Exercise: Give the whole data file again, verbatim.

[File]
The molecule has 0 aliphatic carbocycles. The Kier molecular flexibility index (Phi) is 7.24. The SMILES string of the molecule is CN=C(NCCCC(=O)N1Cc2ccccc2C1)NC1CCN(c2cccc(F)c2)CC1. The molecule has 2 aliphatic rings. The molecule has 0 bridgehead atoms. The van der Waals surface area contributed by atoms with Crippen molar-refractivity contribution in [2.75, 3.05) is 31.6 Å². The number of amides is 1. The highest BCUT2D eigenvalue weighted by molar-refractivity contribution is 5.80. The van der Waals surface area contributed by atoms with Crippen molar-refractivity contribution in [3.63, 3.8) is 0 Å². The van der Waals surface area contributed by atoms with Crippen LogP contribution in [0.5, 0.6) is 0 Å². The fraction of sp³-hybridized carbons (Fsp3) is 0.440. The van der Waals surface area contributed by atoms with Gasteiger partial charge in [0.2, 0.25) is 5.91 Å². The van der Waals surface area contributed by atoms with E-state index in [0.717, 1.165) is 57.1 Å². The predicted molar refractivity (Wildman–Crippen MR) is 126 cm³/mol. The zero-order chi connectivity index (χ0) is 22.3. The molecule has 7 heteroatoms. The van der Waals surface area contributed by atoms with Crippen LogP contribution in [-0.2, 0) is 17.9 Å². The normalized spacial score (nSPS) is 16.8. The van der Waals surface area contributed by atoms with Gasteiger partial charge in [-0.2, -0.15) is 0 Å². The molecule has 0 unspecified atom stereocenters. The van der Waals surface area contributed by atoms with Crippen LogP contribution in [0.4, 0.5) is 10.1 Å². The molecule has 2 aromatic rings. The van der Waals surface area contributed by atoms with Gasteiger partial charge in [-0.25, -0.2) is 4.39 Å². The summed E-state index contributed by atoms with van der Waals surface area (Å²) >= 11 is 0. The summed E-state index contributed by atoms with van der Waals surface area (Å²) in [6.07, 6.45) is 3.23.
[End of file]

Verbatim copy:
The molecule has 0 aliphatic carbocycles. The Kier molecular flexibility index (Phi) is 7.24. The SMILES string of the molecule is CN=C(NCCCC(=O)N1Cc2ccccc2C1)NC1CCN(c2cccc(F)c2)CC1. The molecule has 2 aliphatic rings. The molecule has 0 bridgehead atoms. The van der Waals surface area contributed by atoms with Crippen molar-refractivity contribution in [2.75, 3.05) is 31.6 Å². The number of amides is 1. The highest BCUT2D eigenvalue weighted by molar-refractivity contribution is 5.80. The van der Waals surface area contributed by atoms with Crippen molar-refractivity contribution in [3.63, 3.8) is 0 Å². The van der Waals surface area contributed by atoms with Crippen LogP contribution in [0.5, 0.6) is 0 Å². The fraction of sp³-hybridized carbons (Fsp3) is 0.440. The van der Waals surface area contributed by atoms with Gasteiger partial charge in [0.2, 0.25) is 5.91 Å². The van der Waals surface area contributed by atoms with E-state index in [0.717, 1.165) is 57.1 Å². The predicted molar refractivity (Wildman–Crippen MR) is 126 cm³/mol. The zero-order chi connectivity index (χ0) is 22.3. The molecule has 7 heteroatoms. The van der Waals surface area contributed by atoms with Crippen LogP contribution in [-0.2, 0) is 17.9 Å². The normalized spacial score (nSPS) is 16.8. The van der Waals surface area contributed by atoms with Gasteiger partial charge in [-0.2, -0.15) is 0 Å². The molecule has 0 unspecified atom stereocenters. The van der Waals surface area contributed by atoms with Crippen LogP contribution in [0.4, 0.5) is 10.1 Å². The molecule has 2 aromatic rings. The van der Waals surface area contributed by atoms with Gasteiger partial charge in [-0.25, -0.2) is 4.39 Å². The summed E-state index contributed by atoms with van der Waals surface area (Å²) >= 11 is 0. The summed E-state index contributed by atoms with van der Waals surface area (Å²) in [6.07, 6.45) is 3.23.